For a long time, I’ve been an admirer of the comic genius that was/is Brian O’Nolan aka Flann O’Brien aka Myles na Gopaleen, Brian Ó Nualláin and whatever you’re having yourself.
After reading the Catechism of Cliche, myself and other followers of the great man would take great pleasure in adding to the ammunition of the journalistic profession à la Myles ie:
When things are few, what also are they? Far between.
From what sort of time does a custom date? Time immemorial.
Or after reading At Swim-Two-Birds, we’d try to recreate the language of the Irish epic, all compound nouns and supernatural skills at hurling, chess play and hunting deer and wizards while drinking copious amounts of mead/Stella/WKD.
His satire on Dineen’s Irish dictionary is unmatched.
O’Nolan’s writing gets right inside your head and refuses to budge, his serious playfulness with language lingering in your mind like a toy someone has left behind for you to play with.
While The Third Policeman does this too, it is what kind of dissimilar piscean receptacle? It’s a different kettle of fish.
And that came through in the wonderful reading by Stephen Rea of O’Brien’s metaphysical murder mystery accompanied by Colin Reid’s suite for piano, two cellos and violin based on the novel and written about a decade ago.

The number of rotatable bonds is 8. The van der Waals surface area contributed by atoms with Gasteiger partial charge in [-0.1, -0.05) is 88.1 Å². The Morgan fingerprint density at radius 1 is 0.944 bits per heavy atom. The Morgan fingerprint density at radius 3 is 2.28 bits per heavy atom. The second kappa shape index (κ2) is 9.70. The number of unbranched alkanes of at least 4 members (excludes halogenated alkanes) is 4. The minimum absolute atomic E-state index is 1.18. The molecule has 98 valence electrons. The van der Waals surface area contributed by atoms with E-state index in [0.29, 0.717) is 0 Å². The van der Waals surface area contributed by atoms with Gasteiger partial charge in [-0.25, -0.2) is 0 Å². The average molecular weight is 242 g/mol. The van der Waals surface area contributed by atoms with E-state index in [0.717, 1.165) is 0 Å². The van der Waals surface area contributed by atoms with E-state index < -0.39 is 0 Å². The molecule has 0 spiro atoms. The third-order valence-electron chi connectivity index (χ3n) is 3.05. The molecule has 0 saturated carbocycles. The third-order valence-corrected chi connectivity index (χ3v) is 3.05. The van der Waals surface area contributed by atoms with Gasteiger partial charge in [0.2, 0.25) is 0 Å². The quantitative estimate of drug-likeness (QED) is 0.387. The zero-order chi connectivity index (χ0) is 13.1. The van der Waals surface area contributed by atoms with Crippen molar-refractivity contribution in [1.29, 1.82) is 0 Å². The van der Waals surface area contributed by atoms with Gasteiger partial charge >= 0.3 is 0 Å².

This was a darkly humorous and a darkly dark telling of the tale of murder, greed and the Atomic Theory.
Large chunks of the book have been ditched by Reid – no de Selby – but to have included everything would have called for the musical equivalent of the Titanic, probably with the same tragic denouement.
Rea is a truly great actor – you don’t need me to tell you that – and his cadences were as hypnotic as the music as he led us through the quagmire of O’Brien’s imaginings from murder most foul to the famous theory of how people turn into their modes of transport.
“The gross and net result of it is that people who spend most of their natural lives riding iron bicycles over the rocky roadsteads of this parish get their personalities mixed up with the personalities of their bicycle as a result of the interchanging of the atoms of each of them and you would be surprised at the number of people in these parts who nearly are half people and half bicycles.”
But for all its absurdist humour, The Third Policeman was a scary piece of work even at a lunchtime reading. When the music was jaunty and the mood lightened, the minor chords were always evident, nothing was quite right, this story was never going to end happily ever after.
With Colin Reid himself on piano, Neil Martin and Becky Joslin on cello with Niamh Crowley on violin this was a wonderful fusion of music and literature.
Maybe there is something to this Atomic Theory after all!